Menstrual disorder (menstrual irregularity) was reported more frequently in adult females receiving escitalopram than placebo during clinical trials (2%). Libido decrease, ejaculation disorders, impotence, and anorgasmia are some of the sexual side effects reported in adult patients. Other reproductive effects reported during premarketing evaluation included menstrual cramps (dysmenorrhea). Menorrhagia has been reported with postmarketing use. Similar to other SSRIs, hyperprolactinemia has occurred during treatment with escitalopram, and may be associated with some adverse reproductive effects of the drug in males or females. Priapism has been reported during postmarketing use of escitalopram and with other SSRIs. Priapism is a medical emergency; discontinue escitalopram if priapism develops and promptly initiate appropriate medical treatment.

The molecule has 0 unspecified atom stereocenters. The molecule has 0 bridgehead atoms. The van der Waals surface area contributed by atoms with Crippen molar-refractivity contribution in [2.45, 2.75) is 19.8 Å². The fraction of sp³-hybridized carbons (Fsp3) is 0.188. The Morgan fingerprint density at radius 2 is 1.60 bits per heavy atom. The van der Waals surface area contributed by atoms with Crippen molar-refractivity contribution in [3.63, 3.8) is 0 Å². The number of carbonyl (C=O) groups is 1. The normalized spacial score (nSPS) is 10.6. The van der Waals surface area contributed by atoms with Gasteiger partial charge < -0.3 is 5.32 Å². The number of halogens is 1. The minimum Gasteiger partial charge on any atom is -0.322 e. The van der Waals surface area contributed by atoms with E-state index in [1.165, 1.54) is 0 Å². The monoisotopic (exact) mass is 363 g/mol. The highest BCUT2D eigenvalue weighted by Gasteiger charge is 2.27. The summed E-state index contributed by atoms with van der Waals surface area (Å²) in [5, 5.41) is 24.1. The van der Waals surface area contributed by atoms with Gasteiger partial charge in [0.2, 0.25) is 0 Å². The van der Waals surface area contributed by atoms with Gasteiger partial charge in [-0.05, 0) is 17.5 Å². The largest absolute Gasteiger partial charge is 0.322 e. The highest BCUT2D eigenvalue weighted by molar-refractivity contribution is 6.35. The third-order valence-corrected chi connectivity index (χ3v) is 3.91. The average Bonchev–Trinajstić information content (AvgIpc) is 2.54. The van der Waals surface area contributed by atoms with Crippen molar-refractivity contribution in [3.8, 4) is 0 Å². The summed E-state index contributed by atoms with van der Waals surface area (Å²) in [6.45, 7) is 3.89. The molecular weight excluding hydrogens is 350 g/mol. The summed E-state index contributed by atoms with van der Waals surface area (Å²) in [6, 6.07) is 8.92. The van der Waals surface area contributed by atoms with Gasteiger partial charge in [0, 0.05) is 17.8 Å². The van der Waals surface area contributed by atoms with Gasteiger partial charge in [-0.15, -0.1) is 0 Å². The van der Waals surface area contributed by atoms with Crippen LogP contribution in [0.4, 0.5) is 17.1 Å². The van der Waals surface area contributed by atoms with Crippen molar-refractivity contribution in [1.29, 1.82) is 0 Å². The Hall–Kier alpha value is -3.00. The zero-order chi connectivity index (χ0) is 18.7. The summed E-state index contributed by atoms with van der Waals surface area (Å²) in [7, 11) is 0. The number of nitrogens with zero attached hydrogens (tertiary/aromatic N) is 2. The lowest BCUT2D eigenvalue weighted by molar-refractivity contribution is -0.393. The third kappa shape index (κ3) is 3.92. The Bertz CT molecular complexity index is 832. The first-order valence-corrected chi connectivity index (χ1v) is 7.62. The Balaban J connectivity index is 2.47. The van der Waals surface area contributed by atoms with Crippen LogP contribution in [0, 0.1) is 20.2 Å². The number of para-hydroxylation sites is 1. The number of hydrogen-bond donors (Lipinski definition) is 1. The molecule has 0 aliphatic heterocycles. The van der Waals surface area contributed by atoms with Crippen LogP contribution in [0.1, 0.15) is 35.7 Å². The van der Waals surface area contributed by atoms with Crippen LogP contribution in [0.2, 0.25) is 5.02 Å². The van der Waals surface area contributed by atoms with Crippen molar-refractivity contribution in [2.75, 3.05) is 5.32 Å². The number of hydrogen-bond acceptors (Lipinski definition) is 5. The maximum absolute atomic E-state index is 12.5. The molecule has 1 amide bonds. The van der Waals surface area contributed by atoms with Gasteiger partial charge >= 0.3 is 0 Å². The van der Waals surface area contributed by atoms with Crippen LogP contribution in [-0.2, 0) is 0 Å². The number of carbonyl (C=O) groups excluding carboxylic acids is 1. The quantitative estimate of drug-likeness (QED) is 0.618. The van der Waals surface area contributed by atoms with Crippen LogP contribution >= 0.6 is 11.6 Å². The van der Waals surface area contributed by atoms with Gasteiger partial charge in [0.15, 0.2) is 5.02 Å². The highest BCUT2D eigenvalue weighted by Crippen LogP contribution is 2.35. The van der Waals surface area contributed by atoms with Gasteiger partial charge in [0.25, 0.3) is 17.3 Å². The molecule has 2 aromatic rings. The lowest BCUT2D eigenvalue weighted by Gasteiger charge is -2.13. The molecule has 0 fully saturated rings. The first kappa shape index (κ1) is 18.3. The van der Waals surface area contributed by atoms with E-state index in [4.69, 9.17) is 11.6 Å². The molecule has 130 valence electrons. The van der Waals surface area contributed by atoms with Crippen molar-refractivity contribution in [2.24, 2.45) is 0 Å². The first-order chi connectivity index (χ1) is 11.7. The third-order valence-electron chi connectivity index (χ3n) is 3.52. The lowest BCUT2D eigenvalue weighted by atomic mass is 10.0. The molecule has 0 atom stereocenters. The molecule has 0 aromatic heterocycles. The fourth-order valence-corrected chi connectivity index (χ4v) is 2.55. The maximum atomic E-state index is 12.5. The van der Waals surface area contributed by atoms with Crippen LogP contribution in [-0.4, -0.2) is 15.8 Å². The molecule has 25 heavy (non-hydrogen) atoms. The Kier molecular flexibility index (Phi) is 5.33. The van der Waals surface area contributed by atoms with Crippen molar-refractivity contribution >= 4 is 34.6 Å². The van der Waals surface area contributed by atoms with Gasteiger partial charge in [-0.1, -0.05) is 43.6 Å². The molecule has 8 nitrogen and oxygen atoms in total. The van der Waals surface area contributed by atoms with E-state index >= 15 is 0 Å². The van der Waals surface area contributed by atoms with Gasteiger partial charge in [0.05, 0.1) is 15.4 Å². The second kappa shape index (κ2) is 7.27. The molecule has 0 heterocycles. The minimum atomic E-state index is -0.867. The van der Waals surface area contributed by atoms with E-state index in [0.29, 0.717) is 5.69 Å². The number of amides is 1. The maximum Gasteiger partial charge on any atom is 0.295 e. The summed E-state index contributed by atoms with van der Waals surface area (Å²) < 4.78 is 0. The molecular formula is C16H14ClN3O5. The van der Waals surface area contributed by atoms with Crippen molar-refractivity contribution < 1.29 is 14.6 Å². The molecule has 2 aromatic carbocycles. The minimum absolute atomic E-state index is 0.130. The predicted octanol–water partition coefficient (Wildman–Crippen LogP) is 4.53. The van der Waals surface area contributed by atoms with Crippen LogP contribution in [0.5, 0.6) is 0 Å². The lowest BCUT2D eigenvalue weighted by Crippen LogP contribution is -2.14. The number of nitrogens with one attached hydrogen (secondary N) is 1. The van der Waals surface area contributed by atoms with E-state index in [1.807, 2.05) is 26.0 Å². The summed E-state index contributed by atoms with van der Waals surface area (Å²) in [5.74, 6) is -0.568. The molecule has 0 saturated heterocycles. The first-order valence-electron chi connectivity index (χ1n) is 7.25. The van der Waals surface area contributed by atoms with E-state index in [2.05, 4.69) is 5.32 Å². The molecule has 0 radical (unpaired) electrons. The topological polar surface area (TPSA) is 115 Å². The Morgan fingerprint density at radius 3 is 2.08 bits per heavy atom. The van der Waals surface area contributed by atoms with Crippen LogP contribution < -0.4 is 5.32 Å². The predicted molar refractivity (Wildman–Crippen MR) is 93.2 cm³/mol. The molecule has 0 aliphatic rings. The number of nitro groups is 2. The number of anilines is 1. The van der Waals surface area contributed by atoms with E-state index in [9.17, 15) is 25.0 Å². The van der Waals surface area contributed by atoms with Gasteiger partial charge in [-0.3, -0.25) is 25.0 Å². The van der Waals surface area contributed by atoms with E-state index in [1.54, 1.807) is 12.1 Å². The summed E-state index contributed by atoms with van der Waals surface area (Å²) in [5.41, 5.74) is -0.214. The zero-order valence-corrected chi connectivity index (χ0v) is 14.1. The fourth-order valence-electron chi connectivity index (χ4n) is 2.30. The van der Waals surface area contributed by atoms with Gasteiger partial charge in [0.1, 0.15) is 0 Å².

Urinary system effects reported during premarketing clinical trials included increased urinary frequency. Urinary tract infection (UTI) was reported in at least 2% of escitalopram-treated pediatric patients and more frequently than in placebo-treated pediatric patients during clinical trial evaluation. Urinary effects reported during postmarketing use include acute renal failure (unspecified), dysuria, and urinary retention.
During clinical trial evaluation, back pain occurred in at least 2% of escitalopram-treated pediatric patients and more frequently than in placebo-treated patients. Arthralgia, myalgia, jaw stiffness, and limb pain have also been reported during clinical evaluation, although incidences are unknown. Musculoskeletal effects reported during postmarketing use of escitalopram include muscle cramps, muscle stiffness, muscle weakness (myasthenia), and rhabdomyolysis.
Similar to other SSRIs, treatment with escitalopram has been associated with altered glucose control. Diabetes mellitus, hyperglycemia, and hypoglycemia have been reported during postmarketing use.
General laboratory disorders that have been reported during postmarketing use of escitalopram include hypercholesterolemia and hypokalemia.